Now we must fast forward to 1804 when Beethoven began work on the real ‘Appassionata’, the Sonata in F minor, Op 57. In the meantime much had happened. He was in the middle of the most fertile period of his life, having brought out three symphonies, including the ‘Eroica’ which set new standards on all fronts. The beginning of this ‘heroic’ stage also included the ‘Waldstein’ Sonata and the Triple Concerto. In his daily life he was coming to terms with his increasing deafness, and two years previously had written his heartbreaking Heiligenstadt Testament in which he confesses the affliction that he tried to hide. He had also fallen in love with the Countess Guicciardi, the first of many women who were unattainable. While his hearing failed, however, his music became bolder, more powerful and more innovative.

The ‘Appassionata’ (the title was added by the publisher Cranz when a version for piano duet was issued in 1838) was Beethoven’s own favourite piano sonata until he wrote his Op 106. In 1803 he had been given an Erard piano which had an extended range of five-and-a-half octaves, and he uses this at the very beginning of the piece, going down to the lowest note available—the bottom F. Nowadays it can seem all too commonplace. Given the energy and force that Beethoven was by then putting into his works, it is not surprising that the instrument was worn out by 1810. Czerny calls this sonata ‘the most perfect execution of a mighty and colossal plan’, and advises the player to observe strict time, except where marked. Tovey, saying that no piano work of Beethoven has suffered more from that vile thing known as pianistic ‘tradition’, also urges us to trust Beethoven and play what he writes. There are numerous places where we are used to hearing dynamics that are simply not there, or tempo changes that are not indicated at all. The extremes of the piano are used to great effect—for example at the recapitulation when the left hand quietly drums out the low repeated C (which must be done without changing fingers to get the best effect). The ‘fate’ motive made famous in his Fifth Symphony is everywhere, contrasting with the second subject which has that wonderful Beethovenian warmth and expansiveness.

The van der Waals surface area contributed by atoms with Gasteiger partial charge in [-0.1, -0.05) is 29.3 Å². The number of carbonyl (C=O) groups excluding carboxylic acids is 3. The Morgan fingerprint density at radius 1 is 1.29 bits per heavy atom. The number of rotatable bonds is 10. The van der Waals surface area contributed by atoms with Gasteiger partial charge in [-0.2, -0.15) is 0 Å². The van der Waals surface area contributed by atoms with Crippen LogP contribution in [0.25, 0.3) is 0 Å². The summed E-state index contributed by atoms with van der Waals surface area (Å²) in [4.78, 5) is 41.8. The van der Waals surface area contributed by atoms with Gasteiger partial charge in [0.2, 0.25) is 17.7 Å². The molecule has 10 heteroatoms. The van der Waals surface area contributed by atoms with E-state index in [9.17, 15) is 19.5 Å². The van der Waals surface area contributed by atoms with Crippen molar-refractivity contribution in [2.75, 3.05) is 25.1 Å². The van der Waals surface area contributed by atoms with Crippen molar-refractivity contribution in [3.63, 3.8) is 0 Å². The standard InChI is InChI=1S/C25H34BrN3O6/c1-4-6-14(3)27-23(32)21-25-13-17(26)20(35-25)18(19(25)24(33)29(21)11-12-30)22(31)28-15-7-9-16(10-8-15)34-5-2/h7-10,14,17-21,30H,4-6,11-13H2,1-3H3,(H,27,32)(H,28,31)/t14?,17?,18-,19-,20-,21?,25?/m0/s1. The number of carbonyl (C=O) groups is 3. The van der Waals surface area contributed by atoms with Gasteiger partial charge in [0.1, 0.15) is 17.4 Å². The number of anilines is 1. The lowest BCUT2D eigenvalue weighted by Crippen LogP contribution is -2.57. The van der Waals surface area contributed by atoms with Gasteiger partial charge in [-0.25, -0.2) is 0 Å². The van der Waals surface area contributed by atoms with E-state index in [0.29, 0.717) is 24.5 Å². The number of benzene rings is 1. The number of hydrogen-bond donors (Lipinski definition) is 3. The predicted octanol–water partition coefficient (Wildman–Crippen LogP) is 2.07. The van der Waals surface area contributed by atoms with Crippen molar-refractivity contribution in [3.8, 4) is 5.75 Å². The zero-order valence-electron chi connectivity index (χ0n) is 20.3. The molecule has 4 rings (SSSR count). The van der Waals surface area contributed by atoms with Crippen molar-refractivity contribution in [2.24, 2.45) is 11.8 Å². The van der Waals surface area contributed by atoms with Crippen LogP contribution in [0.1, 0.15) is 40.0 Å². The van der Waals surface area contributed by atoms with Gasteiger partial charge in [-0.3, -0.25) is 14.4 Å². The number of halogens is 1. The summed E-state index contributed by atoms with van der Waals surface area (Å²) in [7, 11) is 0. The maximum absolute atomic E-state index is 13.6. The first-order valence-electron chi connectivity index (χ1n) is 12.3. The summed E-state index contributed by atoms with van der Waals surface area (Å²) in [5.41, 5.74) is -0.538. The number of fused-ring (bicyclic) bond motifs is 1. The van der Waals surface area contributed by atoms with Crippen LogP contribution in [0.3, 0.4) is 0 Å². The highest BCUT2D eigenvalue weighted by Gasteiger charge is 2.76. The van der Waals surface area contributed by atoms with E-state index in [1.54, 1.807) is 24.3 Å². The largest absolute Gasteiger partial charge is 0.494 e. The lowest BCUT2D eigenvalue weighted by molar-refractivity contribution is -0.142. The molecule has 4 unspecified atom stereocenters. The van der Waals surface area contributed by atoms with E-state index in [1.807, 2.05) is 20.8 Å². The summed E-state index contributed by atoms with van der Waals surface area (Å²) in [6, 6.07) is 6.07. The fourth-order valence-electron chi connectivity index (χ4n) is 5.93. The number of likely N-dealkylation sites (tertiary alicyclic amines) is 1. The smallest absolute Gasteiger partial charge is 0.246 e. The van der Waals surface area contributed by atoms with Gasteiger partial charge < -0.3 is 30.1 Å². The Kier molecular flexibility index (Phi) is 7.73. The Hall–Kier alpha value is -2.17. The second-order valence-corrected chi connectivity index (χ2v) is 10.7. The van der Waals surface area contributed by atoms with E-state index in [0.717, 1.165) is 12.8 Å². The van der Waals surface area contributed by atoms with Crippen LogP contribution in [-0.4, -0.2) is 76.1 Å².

Instead of a proper slow movement, Beethoven doesn’t delay the action more than necessary, giving us a set of variations on a drastically simple theme (in fact it is no ‘theme’ at all, but rather a series of chords). The tempo of Andante con moto is another marking that is frequently ignored. Abruptly interrupting this extemporization comes a crashing diminished-seventh chord, announcing one of his greatest examples of keyboard writing, the final Allegro ma non troppo. Ferdinand Ries, a student of Beethoven and one of his biographers, relates how this movement came about. Ries went for a lesson and found Beethoven working something out at the piano, but seeing that it was a nice day they decided to go out for a walk instead. On the mountain slopes Ries suddenly heard a shawm playing a beautiful melody; he called attention to it, but Beethoven couldn’t hear anything. For many hours he was preoccupied with his own thoughts, humming out phrases and singing aloud. When they returned home Beethoven immediately sat down at the piano and played what later became the last movement of the ‘Appassionata’. The most remarkable thing about this movement is how much of the power is held back until the very end when all is unleashed. Czerny imagines ‘the waves of the sea on a stormy night, whilst cries of distress are heard from afar’. Perhaps it is not necessary to be quite so graphic, but the two-note sighing figures do certainly give that impression. Nobody had written anything nearly as powerful for solo piano before that, and it remains to this day a landmark in musical history.

from notes by Angela Hewitt © 2006


Other albums featuring this work
'Beethoven: Piano Sonatas' (CKD244)
Beethoven: Piano Sonatas
MP3 £8.00FLAC £10.00ALAC £10.00 CKD244  Download only  
'Edwin Fischer – The First Beethoven Sonata Recordings' (APR5502)
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MP3 £6.99FLAC £6.99ALAC £6.99 APR5502  Download only  
'Harold Bauer – The complete recordings' (APR7302)
Harold Bauer – The complete recordings
MP3 £13.99FLAC £13.99ALAC £13.99 APR7302  3CDs Download only  
'Beethoven: Piano Sonatas, Vol. 1' (SACDA67518)
Beethoven: Piano Sonatas, Vol. 1
This album is not yet available for download SACDA67518  Super-Audio CD — Deleted